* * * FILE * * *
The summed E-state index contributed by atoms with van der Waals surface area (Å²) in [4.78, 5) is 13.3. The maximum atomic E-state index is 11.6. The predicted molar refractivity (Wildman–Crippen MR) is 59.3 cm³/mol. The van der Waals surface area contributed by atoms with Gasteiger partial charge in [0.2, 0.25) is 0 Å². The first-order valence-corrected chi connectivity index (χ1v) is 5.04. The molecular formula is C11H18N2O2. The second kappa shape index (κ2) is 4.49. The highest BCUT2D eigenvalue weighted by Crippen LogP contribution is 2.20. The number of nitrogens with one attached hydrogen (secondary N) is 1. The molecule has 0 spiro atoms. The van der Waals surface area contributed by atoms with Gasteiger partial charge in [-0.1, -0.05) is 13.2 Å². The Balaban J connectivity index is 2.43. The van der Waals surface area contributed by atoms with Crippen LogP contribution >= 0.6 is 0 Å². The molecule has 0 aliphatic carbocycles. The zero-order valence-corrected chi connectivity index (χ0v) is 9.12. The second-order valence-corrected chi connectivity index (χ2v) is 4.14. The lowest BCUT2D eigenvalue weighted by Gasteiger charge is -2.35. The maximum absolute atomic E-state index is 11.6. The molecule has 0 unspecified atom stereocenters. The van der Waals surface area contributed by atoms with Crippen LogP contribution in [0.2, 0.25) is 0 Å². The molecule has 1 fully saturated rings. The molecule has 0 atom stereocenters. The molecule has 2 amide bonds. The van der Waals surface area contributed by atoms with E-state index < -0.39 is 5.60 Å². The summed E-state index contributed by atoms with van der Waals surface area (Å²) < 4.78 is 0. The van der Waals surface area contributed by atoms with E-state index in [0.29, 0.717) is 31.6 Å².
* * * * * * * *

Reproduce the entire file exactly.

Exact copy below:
The summed E-state index contributed by atoms with van der Waals surface area (Å²) in [4.78, 5) is 13.3. The maximum atomic E-state index is 11.6. The predicted molar refractivity (Wildman–Crippen MR) is 59.3 cm³/mol. The van der Waals surface area contributed by atoms with Gasteiger partial charge in [0.2, 0.25) is 0 Å². The first-order valence-corrected chi connectivity index (χ1v) is 5.04. The molecular formula is C11H18N2O2. The second kappa shape index (κ2) is 4.49. The highest BCUT2D eigenvalue weighted by Crippen LogP contribution is 2.20. The number of nitrogens with one attached hydrogen (secondary N) is 1. The molecule has 0 spiro atoms. The van der Waals surface area contributed by atoms with Gasteiger partial charge in [-0.1, -0.05) is 13.2 Å². The Balaban J connectivity index is 2.43. The van der Waals surface area contributed by atoms with Crippen LogP contribution >= 0.6 is 0 Å². The molecule has 0 aliphatic carbocycles. The zero-order valence-corrected chi connectivity index (χ0v) is 9.12. The second-order valence-corrected chi connectivity index (χ2v) is 4.14. The lowest BCUT2D eigenvalue weighted by Gasteiger charge is -2.35. The maximum absolute atomic E-state index is 11.6. The molecule has 0 unspecified atom stereocenters. The van der Waals surface area contributed by atoms with Crippen LogP contribution in [0.2, 0.25) is 0 Å². The molecule has 1 fully saturated rings. The molecule has 0 atom stereocenters. The molecule has 2 amide bonds. The van der Waals surface area contributed by atoms with E-state index < -0.39 is 5.60 Å². The summed E-state index contributed by atoms with van der Waals surface area (Å²) < 4.78 is 0. The van der Waals surface area contributed by atoms with E-state index in [0.29, 0.717) is 31.6 Å².